Sandy Hawley may have won the Living Legends race on Tribal Chief against seven fellow Hall of Fame former riders, but nobody had more fun than Julie Krone and Chris McCarron.
“I want to do this again,” Krone said shortly after finishing fifth on Major Smoke.
McCarron said the Living Legends race re-ignited his passion for riding the way competing in other celebrity races never has.
“That was such a blast,” said McCarron. His mount, Waafi, bled and finished next to last, but that didn’t bother McCarron. “I beat (Angel) Cordero. That was my only goal.”
Fans lined up earlier in the day to get autographs from the eight riders—Hawley, Krone, McCarron, Cordero, Jerry Bailey, Gary Stevens, Pat Day, and Jacinto Vasquez—and the three Hall of Fame ambassadors—Laffit Pincay Jr., Eddie Delahoussaye, and Jorge Velasquez. The day even brought out racing’s newest Hall of Fame jockey member, as Milo Valenzuela joined the others in the winner’s circle.
“I love the fans here,” said Hawley, who rode in Southern California for 20 years. “Even when you lose, they never get very upset with you. It’s great to be back.”
The eight jockeys competed in a seven-furlong allowance/optional claiming race for California-breds. Bailey and Dee Dee’s Legacy were the morning-line favorites, but by post time, Hawley and Tribal Chief were the 3-1 choice.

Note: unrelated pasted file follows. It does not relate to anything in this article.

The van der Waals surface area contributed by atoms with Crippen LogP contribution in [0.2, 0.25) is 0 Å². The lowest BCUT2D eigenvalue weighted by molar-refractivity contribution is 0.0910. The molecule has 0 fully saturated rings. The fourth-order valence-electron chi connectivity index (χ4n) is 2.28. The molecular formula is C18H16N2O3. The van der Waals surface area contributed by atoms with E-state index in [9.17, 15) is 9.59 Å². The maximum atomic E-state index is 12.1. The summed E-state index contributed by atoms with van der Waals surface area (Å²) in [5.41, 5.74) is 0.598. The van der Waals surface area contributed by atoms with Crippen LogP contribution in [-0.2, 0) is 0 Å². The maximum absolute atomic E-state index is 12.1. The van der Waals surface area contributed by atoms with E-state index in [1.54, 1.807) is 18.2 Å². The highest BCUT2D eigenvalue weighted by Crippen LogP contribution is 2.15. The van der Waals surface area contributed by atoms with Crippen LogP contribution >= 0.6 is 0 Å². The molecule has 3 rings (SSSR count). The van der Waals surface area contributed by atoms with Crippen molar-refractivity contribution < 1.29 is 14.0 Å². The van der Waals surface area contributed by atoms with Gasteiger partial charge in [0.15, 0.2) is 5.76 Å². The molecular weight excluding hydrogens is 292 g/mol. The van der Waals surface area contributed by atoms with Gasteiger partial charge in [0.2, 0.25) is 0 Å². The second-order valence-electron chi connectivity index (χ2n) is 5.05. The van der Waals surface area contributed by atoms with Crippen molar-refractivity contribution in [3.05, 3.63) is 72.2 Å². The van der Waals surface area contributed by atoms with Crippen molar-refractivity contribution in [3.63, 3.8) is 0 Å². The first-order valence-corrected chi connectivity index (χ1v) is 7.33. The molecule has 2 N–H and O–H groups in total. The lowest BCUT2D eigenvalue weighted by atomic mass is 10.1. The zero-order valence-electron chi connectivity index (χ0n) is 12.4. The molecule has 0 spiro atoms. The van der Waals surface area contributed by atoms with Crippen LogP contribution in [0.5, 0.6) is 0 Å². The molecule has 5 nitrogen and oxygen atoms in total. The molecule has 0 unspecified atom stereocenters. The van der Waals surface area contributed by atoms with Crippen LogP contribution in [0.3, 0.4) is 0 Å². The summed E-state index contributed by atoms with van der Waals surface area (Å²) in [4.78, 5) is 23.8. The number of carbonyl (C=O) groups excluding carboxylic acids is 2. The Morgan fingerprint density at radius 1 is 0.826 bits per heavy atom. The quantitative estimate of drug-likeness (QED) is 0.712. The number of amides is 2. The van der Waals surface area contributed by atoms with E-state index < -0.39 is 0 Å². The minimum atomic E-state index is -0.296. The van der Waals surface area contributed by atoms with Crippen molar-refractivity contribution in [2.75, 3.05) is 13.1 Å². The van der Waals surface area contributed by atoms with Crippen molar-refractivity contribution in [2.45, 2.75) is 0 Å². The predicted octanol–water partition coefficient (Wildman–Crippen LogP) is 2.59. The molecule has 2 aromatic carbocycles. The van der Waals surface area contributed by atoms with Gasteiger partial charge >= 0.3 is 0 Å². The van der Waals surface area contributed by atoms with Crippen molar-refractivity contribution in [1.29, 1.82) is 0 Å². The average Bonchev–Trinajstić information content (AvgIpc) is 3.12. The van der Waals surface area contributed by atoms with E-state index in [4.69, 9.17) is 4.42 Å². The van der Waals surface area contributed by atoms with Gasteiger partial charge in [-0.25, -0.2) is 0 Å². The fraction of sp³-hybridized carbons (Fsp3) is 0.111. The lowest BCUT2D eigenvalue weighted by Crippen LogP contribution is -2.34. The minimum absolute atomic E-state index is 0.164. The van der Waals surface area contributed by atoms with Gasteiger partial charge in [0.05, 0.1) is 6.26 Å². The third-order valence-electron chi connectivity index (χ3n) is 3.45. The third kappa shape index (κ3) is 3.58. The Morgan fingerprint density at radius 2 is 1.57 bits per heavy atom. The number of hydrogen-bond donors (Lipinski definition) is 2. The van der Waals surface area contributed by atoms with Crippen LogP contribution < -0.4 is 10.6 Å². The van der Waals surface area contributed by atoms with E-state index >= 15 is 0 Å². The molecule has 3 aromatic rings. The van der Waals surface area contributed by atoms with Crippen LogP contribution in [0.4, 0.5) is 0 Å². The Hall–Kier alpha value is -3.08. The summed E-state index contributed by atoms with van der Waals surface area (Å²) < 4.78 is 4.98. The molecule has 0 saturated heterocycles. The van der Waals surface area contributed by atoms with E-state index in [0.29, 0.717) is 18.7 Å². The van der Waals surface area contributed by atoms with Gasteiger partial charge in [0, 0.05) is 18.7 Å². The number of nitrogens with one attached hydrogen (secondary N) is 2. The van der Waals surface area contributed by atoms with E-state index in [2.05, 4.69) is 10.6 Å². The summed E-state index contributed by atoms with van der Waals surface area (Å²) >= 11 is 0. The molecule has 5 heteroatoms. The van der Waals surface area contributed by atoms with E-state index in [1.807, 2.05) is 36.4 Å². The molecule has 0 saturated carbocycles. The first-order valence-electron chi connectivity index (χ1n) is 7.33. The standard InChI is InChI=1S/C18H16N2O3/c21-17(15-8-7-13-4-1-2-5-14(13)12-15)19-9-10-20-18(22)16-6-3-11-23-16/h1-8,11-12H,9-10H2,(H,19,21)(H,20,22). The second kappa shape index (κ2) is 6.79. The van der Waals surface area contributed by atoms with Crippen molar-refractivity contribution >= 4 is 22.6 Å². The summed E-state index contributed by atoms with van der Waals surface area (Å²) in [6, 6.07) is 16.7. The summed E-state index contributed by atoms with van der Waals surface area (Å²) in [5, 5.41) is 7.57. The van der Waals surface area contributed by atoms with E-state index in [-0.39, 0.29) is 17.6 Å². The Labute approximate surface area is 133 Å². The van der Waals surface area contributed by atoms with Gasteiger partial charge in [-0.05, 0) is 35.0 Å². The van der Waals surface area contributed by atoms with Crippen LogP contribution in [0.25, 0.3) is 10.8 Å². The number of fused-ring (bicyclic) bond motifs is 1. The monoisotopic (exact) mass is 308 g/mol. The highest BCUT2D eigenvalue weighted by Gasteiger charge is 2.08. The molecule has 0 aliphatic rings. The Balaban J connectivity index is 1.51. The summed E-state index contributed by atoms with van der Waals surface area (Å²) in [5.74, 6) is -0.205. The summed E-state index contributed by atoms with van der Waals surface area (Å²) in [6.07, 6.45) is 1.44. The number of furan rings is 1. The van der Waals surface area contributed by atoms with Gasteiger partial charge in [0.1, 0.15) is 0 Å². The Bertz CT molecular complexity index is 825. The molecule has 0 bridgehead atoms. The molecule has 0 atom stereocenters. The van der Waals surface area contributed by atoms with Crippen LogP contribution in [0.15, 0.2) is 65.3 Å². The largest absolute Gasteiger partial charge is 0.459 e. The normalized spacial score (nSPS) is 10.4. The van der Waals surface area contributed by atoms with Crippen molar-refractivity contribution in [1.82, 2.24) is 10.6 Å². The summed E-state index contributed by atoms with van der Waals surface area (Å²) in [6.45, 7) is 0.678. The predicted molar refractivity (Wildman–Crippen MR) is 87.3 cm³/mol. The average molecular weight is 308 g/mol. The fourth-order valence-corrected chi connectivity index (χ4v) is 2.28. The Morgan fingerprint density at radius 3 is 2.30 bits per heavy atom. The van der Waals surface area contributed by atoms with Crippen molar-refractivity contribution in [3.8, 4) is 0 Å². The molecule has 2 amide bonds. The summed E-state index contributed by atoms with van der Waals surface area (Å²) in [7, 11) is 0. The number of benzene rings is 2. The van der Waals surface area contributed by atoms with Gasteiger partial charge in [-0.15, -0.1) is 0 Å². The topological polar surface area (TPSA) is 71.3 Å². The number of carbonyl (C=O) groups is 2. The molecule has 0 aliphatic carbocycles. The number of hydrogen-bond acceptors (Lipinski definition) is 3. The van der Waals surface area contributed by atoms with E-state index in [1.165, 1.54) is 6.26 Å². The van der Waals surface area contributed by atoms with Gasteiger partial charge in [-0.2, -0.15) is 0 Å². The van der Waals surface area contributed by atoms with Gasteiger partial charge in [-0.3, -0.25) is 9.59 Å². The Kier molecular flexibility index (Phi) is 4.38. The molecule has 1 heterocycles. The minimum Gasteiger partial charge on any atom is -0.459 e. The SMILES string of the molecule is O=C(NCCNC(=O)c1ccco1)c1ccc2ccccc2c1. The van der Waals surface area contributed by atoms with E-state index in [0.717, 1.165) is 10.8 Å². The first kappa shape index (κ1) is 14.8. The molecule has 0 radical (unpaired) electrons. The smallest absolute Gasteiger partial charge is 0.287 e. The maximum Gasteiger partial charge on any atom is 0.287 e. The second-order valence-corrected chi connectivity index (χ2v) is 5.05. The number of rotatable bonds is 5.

Hawley got a noisy ovation from fellow Canadians in the walking ring.
“We have about 10 people with us here,” Hawley said, “and there are several Canadians in town with Breeders’ Cup horses.”
McCarron, Stevens, and Krone, none long gone from the California jockey ranks, received boisterous ovations from fans lining the walking ring.
Tribal Chief is a front-runner for trainer John Sadler, and Hawley rode to instructions, putting the 4-year-old gelding on the lead when the gate opened. Bailey closed some ground around the turn and into the stretch, but then Hawley opened up, winning by 6 1/2 lengths in 1:21.03
David and Herb Alpert own Tribal Chief. David and his wife, Merryl, were in the winner’s circle to receive the trophy.
“This is our Kentucky Derby,” Merryl Alpert said.
“This means a lot to us,” added David Alpert, “because Sandy Hawley back in 1977 won three races in a row for us on Hello Hostess, in April, May, and June. Noble Threewitt was our trainer.”
The win went onto Hawley’s permanent record, moving him from 6,449 victories to 6,450.
“I always hoped to get to ’50, but I never thought I’d do it,” said Hawley.
Though the riders ranged in age from Cordero’s 65 to Krone and Stevens’ 45, once the jockeys donned silks again, in many cases it looked as if they had never been away.
After the jockeys brought their mounts back to be unsaddled, McCarron feigned exhaustion.
“I need water,” he yelped, pretending to be rubber-legged. In fact, he has been staying in shape getting on horses in Kentucky, where he runs a school for prospective jockeys.